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Author Interview Series: Behind The Scenes with David J. Delaney

Behind The Scenes2

Everyone’s journey to publication is different and unique. In Behind The Scenes, I interview writers who tell us how they started and got to where they are today. With the knowledge that comes from experience, they share their words of wisdom with us. If you’re a writer, I’d love to hear about your journey! Please contact me here if you’re interested in being interviewed. New interviews featured every second and last Monday of the month.

Joining me today in Behind The Scenes is David J Delaney. He writes gripping crime thrillers and his debut novel, The Vanishing, is the first book in his Detective Dean Cornell Series.

 

1. Tell us a bit about your writing journey. How did you get started, and how did you get to where you are now?

I started writing in high school. I always had a pretty active imagination as a kid so when it wasn’t all that cool to play with toys anymore I started to write. Now it wasn’t very good and I never thought about pursuing it beyond English class so I chose to study psychology and then eventually nursing.
It wasn’t until I was waiting to start my first nursing role that I sat down at my laptop one day and thought ‘why not write a novel’. I had 3 months up my sleeve so I sat and wrote a 70,000 word story that still sits unedited on my computer. From this 70k boredom breaker though I decided to write more and more. I read Stephen King’s ‘On Writing’ and ‘Write, Publish, Repeat’ from the guys at the Self Publishing Podcast and from there decided that writing was something I wanted to pursue.

 

2. Anything you would’ve done differently if you could do it all over again?

I wouldn’t have spent a year writing short stories, I would have written a novel or two as well. I thought I’d follow Stephen King’s example and focus on short stories which I’ve had a number published but they didn’t really promote me much as a writer. The 70k manuscript I had just seemed far too daunting to even consider editing so I focused on 5k – 7k shorts. It was only when I started to talk more and more to other writers that I realized I needed to write longer works.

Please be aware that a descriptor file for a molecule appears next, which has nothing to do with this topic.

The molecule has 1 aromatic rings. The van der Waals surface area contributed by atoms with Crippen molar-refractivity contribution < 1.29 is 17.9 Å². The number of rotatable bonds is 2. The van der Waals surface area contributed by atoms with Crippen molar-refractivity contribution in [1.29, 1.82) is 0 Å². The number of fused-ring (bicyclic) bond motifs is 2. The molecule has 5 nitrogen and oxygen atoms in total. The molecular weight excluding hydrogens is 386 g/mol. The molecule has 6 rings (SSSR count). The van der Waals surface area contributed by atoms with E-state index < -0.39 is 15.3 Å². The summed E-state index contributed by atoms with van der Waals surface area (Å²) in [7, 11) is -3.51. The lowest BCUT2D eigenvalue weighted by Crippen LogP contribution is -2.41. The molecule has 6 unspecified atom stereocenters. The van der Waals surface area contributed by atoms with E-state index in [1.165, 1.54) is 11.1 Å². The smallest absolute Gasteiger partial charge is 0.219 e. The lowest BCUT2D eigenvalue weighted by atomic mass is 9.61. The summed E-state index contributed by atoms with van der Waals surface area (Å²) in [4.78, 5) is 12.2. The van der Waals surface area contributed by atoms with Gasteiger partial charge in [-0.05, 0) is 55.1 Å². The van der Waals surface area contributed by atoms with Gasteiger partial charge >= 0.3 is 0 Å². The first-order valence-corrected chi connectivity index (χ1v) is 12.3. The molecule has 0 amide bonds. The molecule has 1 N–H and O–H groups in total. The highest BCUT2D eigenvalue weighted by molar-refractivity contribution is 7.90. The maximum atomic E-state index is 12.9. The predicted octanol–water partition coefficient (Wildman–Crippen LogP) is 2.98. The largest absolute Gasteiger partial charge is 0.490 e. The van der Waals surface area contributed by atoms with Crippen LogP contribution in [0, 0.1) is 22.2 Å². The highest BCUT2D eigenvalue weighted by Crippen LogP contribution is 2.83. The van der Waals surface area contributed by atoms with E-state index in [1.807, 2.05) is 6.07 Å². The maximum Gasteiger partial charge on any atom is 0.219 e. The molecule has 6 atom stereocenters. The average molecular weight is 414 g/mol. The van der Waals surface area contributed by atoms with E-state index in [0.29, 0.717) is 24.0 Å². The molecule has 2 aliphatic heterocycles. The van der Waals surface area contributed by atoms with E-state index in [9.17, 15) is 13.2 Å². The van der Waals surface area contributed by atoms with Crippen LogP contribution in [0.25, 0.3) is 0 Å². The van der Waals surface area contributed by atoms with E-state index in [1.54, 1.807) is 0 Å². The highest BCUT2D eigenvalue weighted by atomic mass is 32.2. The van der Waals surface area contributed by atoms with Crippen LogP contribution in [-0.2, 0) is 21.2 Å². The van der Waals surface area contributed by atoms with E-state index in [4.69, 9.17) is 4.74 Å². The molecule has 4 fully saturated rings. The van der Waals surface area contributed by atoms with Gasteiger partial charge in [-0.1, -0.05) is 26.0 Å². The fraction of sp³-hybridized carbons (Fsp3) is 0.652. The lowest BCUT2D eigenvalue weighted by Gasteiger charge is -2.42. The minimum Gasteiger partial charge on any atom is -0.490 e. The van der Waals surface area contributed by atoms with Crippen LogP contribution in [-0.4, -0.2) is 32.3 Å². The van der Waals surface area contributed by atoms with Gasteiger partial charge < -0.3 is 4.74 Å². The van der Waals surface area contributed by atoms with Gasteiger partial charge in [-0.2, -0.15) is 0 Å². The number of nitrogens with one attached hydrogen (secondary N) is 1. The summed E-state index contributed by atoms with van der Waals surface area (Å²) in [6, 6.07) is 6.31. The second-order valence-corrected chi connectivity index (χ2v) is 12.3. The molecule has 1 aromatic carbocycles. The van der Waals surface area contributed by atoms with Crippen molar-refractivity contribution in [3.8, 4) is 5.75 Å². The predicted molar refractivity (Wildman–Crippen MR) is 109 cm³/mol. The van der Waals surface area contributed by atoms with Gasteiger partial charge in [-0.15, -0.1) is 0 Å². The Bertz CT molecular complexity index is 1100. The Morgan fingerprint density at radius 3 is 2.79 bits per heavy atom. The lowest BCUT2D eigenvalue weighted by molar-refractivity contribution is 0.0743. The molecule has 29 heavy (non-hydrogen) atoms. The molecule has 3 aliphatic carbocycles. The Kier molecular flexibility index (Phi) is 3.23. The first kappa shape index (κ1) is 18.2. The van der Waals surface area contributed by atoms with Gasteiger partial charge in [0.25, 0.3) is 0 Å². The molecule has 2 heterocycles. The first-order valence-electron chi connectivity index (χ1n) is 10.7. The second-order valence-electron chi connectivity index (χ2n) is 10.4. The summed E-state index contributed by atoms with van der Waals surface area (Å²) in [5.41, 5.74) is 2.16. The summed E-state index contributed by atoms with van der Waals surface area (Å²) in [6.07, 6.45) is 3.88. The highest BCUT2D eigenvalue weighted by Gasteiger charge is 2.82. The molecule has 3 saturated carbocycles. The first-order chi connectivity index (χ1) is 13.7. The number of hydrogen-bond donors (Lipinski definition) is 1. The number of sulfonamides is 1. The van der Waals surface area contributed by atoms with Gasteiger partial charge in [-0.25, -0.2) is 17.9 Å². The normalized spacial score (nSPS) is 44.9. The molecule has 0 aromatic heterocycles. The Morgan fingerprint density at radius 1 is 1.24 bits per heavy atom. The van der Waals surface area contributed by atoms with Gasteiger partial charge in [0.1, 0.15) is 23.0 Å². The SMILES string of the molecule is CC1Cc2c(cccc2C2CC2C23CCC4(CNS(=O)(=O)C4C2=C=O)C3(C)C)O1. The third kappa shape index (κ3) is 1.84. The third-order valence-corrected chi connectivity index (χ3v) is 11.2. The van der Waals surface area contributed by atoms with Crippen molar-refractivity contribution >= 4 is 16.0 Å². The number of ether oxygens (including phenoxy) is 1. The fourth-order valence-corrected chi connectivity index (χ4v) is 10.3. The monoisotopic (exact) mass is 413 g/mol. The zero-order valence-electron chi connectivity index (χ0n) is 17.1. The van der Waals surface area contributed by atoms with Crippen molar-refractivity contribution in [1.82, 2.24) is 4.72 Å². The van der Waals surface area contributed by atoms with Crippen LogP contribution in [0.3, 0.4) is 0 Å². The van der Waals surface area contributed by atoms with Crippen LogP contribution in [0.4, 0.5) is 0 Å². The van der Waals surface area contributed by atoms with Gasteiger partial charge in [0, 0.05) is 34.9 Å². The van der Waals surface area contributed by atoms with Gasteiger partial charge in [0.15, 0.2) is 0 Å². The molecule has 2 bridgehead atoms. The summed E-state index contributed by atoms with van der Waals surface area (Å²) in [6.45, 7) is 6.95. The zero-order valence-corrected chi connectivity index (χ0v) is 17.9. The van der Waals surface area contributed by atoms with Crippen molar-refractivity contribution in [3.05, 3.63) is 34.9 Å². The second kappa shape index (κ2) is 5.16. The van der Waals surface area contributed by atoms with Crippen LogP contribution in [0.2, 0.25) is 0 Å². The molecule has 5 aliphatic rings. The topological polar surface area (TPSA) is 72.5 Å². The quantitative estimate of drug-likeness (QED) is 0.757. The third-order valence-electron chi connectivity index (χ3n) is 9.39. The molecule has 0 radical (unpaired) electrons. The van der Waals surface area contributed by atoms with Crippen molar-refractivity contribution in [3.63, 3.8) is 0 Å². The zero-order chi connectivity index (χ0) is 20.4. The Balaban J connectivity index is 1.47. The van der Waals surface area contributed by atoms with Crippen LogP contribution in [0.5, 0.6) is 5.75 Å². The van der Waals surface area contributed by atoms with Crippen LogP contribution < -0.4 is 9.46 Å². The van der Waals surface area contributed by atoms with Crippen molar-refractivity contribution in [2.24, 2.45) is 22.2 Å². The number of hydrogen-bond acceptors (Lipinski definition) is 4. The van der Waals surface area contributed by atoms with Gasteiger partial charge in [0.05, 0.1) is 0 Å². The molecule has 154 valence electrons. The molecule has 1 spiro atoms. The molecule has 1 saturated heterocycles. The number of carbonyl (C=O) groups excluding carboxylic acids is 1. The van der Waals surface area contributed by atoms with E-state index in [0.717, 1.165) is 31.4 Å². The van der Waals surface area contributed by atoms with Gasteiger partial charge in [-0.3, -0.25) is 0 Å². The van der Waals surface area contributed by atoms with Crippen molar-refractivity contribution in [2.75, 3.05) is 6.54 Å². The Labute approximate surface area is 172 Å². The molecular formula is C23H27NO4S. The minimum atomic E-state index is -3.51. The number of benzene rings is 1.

3. What advice would you give to new and aspiring writers?

Get a professional cover and make sure to get a professional edit. These are two areas that still plague indie authors.

 

4. Is there any book you’ve written that is particularly special to you? Which one and why?

I’ve only the one, ‘The Vanishing’ and this taught me so much about writing and myself as a writer. I think it’ll always be special to me as it’s the first.

 

5. Who would you say is your favorite character(s) from your books, and why? What is it about this character that makes him/her tick?

I loved Joanne Saunders from ‘The Vanishing’. The one word I had in mind when writing her was ‘gumption’. She’s a strong character who doesn’t hold back. She hides her fear and is mature beyond her 15 years. She’s a character I’d love to explore further in my books as she grows into adulthood.

 

6. Tell us about your latest project. What are you working on at the moment, and what can we expect from it?

Book 2 in the Dean Cornell series. My goal is to release this book by late June, early July and the third by end of year. The characters are starting to become more and more lifelike and I see them saying and doing things I never thought they would. I suppose the more you grow to know your characters the more real they become.
I want to make each book unique in its own way. Each book will take on a different theme and hopefully flesh it out as the book goes on.